Date: Wed, 25 Jun 1997 22:33:11 -0400 (EDT)
From: Ras Iyah Ben Makahna <>
To: "Carl E. Olsen" <>
Subject: Religious Freedom Restoration Act

RFRA Ruling Called 'Serious Blow' to Religious Liberty

     NASHVILLE, Tenn. -- (BUSINESS WIRE) -- June 25, 1997 -- Today's U. S. Supreme Court action striking down the Religious Freedom Restoration Act is a serious blow to religious liberty, according to Dr. Charles Haynes, First Amendment Center Scholar in Residence, and an expert on religious liberty issues.

     In a 6-3 decision, the Court ruled that Congress overstepped its constitutional powers when it enacted RFRA.

     "Without RFRA, religious people will be unable to seek relief from state action that burdens their faith," Haynes said.  "The First Amendment's guarantee of free exercise of religion means little if religious people and organizations are unable to get exemptions from state laws."

     RFRA, passed by Congress in 1993, prohibited government from substantially burdening a person's exercise of religion without demonstrating a compelling state interest in doing so.  Government also had to demonstrate that it had chosen the least restrictive means of furthering that compelling governmental interest.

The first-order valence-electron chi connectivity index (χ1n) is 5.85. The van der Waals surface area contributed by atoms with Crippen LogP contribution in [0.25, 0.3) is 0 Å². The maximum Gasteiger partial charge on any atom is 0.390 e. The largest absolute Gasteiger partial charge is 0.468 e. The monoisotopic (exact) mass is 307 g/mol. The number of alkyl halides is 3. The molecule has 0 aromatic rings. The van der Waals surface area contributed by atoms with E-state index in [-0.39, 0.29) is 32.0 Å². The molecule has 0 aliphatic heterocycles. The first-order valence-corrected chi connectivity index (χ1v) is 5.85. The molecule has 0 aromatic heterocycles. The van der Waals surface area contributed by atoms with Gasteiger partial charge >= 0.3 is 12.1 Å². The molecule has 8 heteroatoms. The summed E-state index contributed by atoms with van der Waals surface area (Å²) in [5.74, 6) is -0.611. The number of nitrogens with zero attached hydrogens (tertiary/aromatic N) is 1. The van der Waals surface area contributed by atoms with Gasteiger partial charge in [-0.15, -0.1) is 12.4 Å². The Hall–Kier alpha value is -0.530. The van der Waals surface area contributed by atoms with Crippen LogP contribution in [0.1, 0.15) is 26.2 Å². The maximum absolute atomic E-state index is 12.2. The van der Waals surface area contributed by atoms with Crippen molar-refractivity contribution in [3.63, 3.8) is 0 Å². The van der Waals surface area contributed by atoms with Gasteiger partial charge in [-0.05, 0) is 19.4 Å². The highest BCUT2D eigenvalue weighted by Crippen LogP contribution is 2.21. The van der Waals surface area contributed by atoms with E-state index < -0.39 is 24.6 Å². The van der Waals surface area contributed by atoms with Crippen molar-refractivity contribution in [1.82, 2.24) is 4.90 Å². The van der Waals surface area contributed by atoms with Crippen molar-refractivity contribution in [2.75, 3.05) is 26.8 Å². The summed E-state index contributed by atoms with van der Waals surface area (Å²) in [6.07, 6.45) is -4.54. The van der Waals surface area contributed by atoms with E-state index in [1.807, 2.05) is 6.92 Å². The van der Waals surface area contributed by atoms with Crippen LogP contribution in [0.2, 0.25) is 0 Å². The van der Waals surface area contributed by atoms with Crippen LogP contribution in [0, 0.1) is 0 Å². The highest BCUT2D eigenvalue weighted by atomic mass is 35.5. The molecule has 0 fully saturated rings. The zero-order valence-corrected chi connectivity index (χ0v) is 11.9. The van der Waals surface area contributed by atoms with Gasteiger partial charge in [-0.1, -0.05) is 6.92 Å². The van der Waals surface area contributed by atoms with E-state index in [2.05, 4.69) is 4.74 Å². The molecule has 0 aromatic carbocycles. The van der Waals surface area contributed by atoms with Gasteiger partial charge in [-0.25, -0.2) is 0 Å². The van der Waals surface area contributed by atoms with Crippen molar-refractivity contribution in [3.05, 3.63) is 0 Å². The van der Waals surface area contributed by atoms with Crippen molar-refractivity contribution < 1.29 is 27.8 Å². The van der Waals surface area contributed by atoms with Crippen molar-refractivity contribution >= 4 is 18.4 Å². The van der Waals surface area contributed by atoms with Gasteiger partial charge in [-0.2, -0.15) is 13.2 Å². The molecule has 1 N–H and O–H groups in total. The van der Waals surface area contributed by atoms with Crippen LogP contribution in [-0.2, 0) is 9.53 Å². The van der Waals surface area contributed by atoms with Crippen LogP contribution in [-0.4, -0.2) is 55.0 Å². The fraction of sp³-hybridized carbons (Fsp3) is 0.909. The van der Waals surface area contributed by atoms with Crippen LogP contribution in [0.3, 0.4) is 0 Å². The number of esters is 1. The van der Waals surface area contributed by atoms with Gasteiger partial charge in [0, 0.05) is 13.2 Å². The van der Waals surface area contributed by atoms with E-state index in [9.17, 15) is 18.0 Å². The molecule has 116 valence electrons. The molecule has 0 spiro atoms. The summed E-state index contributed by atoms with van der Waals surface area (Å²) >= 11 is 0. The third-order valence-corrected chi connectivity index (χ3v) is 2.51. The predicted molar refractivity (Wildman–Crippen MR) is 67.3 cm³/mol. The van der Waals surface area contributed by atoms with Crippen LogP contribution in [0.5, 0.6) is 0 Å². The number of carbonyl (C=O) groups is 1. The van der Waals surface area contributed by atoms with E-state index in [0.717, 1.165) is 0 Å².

The constitutionality of RFRA was challenged in a case involving St. Peter Catholic Church in Boerne, Texas.  The church applied for a building permit to expand its facilities for a growing congregation.  The City Council denied the permit because the building is in an historic district protected by the city's Historic Landmark Commission.

     Citing RFRA, the Archbishop sued claiming that the free exercise rights of the church members were violated by the refusal of the city to allow expansion of their church.  The church lost on the district court level, but won on appeal.  Today's action reverses the Fifth Circuit Court of Appeals finding that RFRA is constitutional.

     Although the loss of RFRA makes it much more difficult for religious individuals and groups to challenge state laws, Haynes says that public school officials will still have to take religious liberty claims seriously.  "In public schools, the right to the free exercise of religion can be linked to the right of parents to control their children's education.  When two constitutional rights are linked, the Supreme Court has indicated that the compelling interest test will still be used." (See also:

     Copyright 1997, Business Wire